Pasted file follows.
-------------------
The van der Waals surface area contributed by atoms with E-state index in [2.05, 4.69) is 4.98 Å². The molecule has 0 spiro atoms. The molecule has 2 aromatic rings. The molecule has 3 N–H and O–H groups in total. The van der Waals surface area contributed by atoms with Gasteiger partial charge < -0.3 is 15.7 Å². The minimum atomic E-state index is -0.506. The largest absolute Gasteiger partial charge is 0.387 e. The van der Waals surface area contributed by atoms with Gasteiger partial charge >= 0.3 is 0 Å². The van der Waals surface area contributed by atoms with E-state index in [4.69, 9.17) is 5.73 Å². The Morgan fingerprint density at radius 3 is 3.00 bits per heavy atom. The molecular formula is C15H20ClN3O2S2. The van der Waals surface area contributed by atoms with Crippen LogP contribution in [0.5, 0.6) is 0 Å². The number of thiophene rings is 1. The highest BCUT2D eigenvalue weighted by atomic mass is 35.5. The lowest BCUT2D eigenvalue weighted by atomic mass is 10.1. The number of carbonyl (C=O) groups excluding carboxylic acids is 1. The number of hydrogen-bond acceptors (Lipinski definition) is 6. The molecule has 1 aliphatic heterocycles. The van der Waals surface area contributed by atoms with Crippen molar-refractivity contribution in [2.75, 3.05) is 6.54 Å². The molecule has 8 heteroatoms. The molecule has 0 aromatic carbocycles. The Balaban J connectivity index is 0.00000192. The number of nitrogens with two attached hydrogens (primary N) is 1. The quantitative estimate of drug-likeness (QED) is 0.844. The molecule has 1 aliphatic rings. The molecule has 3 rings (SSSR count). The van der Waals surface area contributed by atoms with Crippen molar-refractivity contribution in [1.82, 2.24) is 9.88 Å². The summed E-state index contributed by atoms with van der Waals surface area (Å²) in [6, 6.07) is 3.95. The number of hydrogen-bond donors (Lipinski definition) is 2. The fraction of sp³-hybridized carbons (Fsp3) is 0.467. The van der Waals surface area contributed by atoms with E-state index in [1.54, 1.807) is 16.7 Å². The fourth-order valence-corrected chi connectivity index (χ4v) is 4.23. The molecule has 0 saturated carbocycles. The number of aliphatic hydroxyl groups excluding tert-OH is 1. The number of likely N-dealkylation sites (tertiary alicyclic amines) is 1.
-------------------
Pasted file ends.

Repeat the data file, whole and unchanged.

The van der Waals surface area contributed by atoms with E-state index in [2.05, 4.69) is 4.98 Å². The molecule has 0 spiro atoms. The molecule has 2 aromatic rings. The molecule has 3 N–H and O–H groups in total. The van der Waals surface area contributed by atoms with Gasteiger partial charge < -0.3 is 15.7 Å². The minimum atomic E-state index is -0.506. The largest absolute Gasteiger partial charge is 0.387 e. The van der Waals surface area contributed by atoms with Gasteiger partial charge >= 0.3 is 0 Å². The van der Waals surface area contributed by atoms with E-state index in [4.69, 9.17) is 5.73 Å². The Morgan fingerprint density at radius 3 is 3.00 bits per heavy atom. The molecular formula is C15H20ClN3O2S2. The van der Waals surface area contributed by atoms with Crippen LogP contribution in [0.5, 0.6) is 0 Å². The number of thiophene rings is 1. The highest BCUT2D eigenvalue weighted by atomic mass is 35.5. The lowest BCUT2D eigenvalue weighted by atomic mass is 10.1. The number of carbonyl (C=O) groups excluding carboxylic acids is 1. The number of hydrogen-bond acceptors (Lipinski definition) is 6. The molecule has 1 aliphatic heterocycles. The van der Waals surface area contributed by atoms with Crippen molar-refractivity contribution in [2.75, 3.05) is 6.54 Å². The molecule has 8 heteroatoms. The molecule has 0 aromatic carbocycles. The Balaban J connectivity index is 0.00000192. The number of nitrogens with two attached hydrogens (primary N) is 1. The quantitative estimate of drug-likeness (QED) is 0.844. The molecule has 1 aliphatic rings. The molecule has 3 rings (SSSR count). The van der Waals surface area contributed by atoms with Crippen molar-refractivity contribution in [1.82, 2.24) is 9.88 Å². The summed E-state index contributed by atoms with van der Waals surface area (Å²) in [6, 6.07) is 3.95. The number of hydrogen-bond donors (Lipinski definition) is 2. The fraction of sp³-hybridized carbons (Fsp3) is 0.467. The van der Waals surface area contributed by atoms with E-state index in [1.54, 1.807) is 16.7 Å². The fourth-order valence-corrected chi connectivity index (χ4v) is 4.23. The molecule has 0 saturated carbocycles. The number of aliphatic hydroxyl groups excluding tert-OH is 1. The number of likely N-dealkylation sites (tertiary alicyclic amines) is 1.